Trump’s Media Summit Was a ‘F−−−ing Firing Squad’
By Emily Smith and Daniel Halper
November 22, 2016 « Information Clearing House » – « NYPost » – A Donald Trump scolded media big shots during an off-the-record Trump Tower sitdown on Monday, sources told The Post.
“It was like a f−−−ing firing squad,” one source said of the encounter.
“Trump started with [CNN chief] Jeff Zucker and said, ‘I hate your network, everyone at CNN is a liar and you should be ashamed,’ ” the source said.
“The meeting was a total disaster. The TV execs and anchors went in there thinking they would be discussing the access they would get to the Trump administration, but instead they got a Trump-style dressing-down,” the source added.
A second source confirmed the fireworks.
“The meeting took place in a big boardroom and there were about 30 or 40 people, including the big news anchors from all the networks,” the other source said.
“Trump kept saying, ‘We’re in a room of liars, the deceitful, dishonest media who got it all wrong.’ He addressed everyone in the room, calling the media dishonest, deceitful liars. He called out Jeff Zucker by name and said everyone at CNN was a liar, and CNN was [a] network of liars,” the source said.
“Trump didn’t say [NBC reporter] Katy Tur by name, but talked about an NBC female correspondent who got it wrong, then he referred to a horrible network correspondent who cried when Hillary lost who hosted a debate — which was Martha Raddatz, who was also in the room.”
The stunned reporters tried to get a word in edgewise to discuss access to a Trump administration.
“[‘CBS Good Morning’ co-host Gayle] King did not stand up, but asked some question, ‘How do you propose we the media work with you?’ Chuck Todd asked some pretty pointed questions. David Muir asked, ‘How are you going to cope living in DC while your family is in NYC?’ It was a horrible meeting.”
Trump spokeswoman Kellyanne Conway told reporters the gathering went well.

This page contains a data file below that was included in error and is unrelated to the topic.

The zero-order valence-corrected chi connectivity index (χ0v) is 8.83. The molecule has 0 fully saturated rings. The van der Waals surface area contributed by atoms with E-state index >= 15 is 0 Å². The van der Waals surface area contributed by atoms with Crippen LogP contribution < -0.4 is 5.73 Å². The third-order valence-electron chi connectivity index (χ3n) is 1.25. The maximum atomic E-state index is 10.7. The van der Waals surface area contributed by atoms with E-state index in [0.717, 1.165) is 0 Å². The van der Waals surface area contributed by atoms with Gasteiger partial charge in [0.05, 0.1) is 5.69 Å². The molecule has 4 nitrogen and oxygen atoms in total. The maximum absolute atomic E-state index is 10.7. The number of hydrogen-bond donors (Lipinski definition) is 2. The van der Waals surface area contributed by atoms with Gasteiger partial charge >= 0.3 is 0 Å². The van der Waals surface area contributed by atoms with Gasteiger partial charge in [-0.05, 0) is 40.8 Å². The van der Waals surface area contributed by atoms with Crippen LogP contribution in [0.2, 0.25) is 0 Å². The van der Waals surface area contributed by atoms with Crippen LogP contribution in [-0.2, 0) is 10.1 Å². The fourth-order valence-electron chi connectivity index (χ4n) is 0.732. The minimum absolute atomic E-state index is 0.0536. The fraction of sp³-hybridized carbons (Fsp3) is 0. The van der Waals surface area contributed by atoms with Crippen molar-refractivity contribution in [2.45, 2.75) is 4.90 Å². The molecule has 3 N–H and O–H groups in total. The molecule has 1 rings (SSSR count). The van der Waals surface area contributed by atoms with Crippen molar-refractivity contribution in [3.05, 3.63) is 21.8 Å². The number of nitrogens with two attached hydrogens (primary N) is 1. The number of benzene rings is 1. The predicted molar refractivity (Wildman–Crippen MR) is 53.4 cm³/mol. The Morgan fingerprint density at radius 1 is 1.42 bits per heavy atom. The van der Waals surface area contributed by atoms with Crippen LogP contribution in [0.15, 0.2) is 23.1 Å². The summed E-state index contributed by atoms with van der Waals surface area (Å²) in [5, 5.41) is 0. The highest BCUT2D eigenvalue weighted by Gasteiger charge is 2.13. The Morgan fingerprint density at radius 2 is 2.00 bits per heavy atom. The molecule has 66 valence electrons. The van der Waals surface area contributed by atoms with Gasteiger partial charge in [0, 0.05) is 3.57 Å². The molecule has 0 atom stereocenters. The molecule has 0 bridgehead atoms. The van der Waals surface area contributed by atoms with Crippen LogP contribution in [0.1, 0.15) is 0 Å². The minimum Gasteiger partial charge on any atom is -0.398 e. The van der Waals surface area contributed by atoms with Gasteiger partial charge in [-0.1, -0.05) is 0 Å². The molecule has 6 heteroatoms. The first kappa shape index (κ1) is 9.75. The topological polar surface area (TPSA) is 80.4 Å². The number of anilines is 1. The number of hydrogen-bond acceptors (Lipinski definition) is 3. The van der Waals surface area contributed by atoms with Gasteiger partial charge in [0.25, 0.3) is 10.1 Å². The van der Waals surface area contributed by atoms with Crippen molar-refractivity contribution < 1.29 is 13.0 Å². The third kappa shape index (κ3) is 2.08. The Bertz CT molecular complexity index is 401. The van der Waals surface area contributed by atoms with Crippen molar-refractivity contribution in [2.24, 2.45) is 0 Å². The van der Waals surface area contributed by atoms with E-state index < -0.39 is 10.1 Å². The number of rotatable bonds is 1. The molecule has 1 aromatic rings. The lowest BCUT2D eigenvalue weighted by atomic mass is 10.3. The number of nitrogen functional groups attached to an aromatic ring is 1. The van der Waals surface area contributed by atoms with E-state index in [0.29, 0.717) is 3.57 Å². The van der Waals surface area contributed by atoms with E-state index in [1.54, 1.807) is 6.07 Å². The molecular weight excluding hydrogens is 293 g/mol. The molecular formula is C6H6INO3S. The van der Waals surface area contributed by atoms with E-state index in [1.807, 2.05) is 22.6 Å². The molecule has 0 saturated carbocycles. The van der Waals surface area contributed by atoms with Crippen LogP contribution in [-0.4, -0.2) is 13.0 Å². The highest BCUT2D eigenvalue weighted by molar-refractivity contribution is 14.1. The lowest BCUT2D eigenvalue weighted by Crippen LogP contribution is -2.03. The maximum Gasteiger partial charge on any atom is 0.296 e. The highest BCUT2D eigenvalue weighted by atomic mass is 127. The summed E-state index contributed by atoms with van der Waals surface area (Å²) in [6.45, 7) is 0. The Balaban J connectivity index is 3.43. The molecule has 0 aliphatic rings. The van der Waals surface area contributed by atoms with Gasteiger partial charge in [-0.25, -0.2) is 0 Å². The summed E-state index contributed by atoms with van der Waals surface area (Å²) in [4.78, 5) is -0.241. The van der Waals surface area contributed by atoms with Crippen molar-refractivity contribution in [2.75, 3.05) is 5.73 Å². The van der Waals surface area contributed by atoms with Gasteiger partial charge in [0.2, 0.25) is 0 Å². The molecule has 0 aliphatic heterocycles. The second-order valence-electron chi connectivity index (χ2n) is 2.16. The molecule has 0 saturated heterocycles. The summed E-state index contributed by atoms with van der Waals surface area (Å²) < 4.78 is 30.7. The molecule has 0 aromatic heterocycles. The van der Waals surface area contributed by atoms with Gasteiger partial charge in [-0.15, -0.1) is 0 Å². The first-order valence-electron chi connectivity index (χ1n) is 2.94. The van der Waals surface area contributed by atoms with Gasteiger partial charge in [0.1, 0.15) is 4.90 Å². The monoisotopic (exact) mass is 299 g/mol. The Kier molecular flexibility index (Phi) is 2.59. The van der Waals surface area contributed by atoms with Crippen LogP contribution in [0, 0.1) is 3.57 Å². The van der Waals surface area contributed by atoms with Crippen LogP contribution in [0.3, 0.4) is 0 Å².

“Excellent meetings with the top executives of the major networks,” she said during a gaggle in the lobby of Trump Tower. “Pretty unprecedented meeting we put together in two days.”
The meeting was off the record, meaning the participants agreed not to talk about the substance of the conversations.
The hour-long session included top execs from network and cable news channels. Among the attendees were NBC’s Deborah Turness, Lester Holt and Chuck Todd; ABC’s James Goldston, George Stephanopoulos, David Muir and Martha Raddatz; CBS’ Norah O’Donnell, John Dickerson, Charlie Rose, Christopher Isham and King; Fox News’ Bill Shine, Jack Abernethy, Jay Wallace and Suzanne Scott; MSNBC’s Phil Griffin, and CNN’s Jeff Zucker and Erin Burnett.
Arthur Sulzberger, publisher of the New York Times, plans to meet with Trump on Tuesday.
There was no immediate comment from the Trump Team.
Donald Trump Personally Blasts the Press
By David Remnick
November 22, 2016 « Information Clearing House » – « New Yorker » – The fantasy of the normalization of Donald Trump—the idea that a demagogic candidate would somehow be transformed into a statesman of poise and deliberation after his Election Day victory—should now be a distant memory, an illusion shattered.
First came the obsessive Twitter rants directed at “Hamilton” and “Saturday Night Live.” Then came Monday’s astonishing aria of invective and resentment aimed at the media, delivered in a conference room on the twenty-fifth floor of Trump Tower. In the presence of television executives and anchors, Trump whined about everything from NBC News reporter Katy Tur’s coverage of him to a photograph the news network has used that shows him with a double chin. Why didn’t they use “nicer” pictures?
For more than twenty minutes, Trump railed about “outrageous” and “dishonest” coverage. When he was asked about the sort of “fake news” that now clogs social media, Trump replied that it was the networks that were guilty of spreading fake news. The “worst,” he said, were CNN (“liars!”) and NBC.
This is where we are. The President-elect does not care who knows how unforgiving or vain or distracted he is. This is who he is, and this is who will be running the executive branch of the United States government for four years.
The over-all impression of the meeting from the attendees I spoke with was that Trump showed no signs of having been sobered or changed by his elevation to the country’s highest office. Rather, said one, “He is the same kind of blustering, bluffing blowhard as he was during the campaign.”